Epristeride (INN, USAN, BAN, JAN) (brand names Aipuliete, Chuanliu; former developmental code names ONO-9302, SKF-105,657) is a steroidal 5α-reductase inhibitor that has been marketed in China since 2000 for the treatment of benign prostatic hyperplasia (BPH). It is a selective, transition-state, non-competitive or uncompetitive, irreversible inhibitor of 5α-reductase, and is specific to the type II isoform of the enzyme similarly to finasteride and turosteride. Epristeride was under development for the treatment of BPH, androgenic alopecia (pattern hair loss), and acne vulgaris by SmithKline Beecham (now GlaxoSmithKline) in the 1990s and reached phase III clinical trials in the United States, United Kingdom, and Japan, but ultimately was never marketed in these countries and was developed and introduced for the treatment of BPH by Ono Pharmaceutical in China instead.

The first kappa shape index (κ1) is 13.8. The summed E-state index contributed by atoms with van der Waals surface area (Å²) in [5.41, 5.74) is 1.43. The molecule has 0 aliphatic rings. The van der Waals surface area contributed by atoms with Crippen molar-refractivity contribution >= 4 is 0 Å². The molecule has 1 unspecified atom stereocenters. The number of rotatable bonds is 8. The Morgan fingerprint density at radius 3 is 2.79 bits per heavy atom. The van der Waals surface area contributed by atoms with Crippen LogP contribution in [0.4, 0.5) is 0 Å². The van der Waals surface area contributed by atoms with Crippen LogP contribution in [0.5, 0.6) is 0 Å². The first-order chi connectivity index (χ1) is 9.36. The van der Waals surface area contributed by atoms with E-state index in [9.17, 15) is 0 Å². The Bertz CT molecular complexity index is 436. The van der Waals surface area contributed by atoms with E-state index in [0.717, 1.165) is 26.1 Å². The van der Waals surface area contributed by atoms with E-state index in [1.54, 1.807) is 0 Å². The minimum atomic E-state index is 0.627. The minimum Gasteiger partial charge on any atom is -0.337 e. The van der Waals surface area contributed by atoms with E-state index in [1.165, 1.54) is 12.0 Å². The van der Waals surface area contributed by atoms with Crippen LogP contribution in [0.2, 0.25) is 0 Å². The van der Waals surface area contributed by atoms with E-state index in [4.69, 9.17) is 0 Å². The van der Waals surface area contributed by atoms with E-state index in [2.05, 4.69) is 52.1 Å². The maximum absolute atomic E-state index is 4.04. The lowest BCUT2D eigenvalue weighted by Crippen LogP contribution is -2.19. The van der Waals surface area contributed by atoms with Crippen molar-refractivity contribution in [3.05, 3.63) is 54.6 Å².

Epristeride is unique in its mechanism of action relative to finasteride and dutasteride in that it binds irreversibly to 5α-reductase and results in the formation of an unproductive complex of the 5α-reductase enzyme, the substrate testosterone, and the cofactor NADPH. For this reason, testosterone is caught in a trap, and it was initially speculated that the reciprocal increase in intraprostatic levels of testosterone seen with finasteride and dutasteride should not happen with epristeride. However, subsequent clinical data have not supported this hypothesis. Moreover, in spite of the fact that epristeride is a very potent inhibitor of 5α-reductase type II (0.18–2 nM), it has been found to reduce circulating levels of dihydrotestosterone (DHT) by only 25 to 54% following 8 days of therapy over a dosage range of 0.4 to 160 mg/day. For this reason, relative to other 5α-reductase inhibitors like finasteride and dutasteride, the degree of DHT suppression with epristeride falls short of that desirable for full clinical benefit.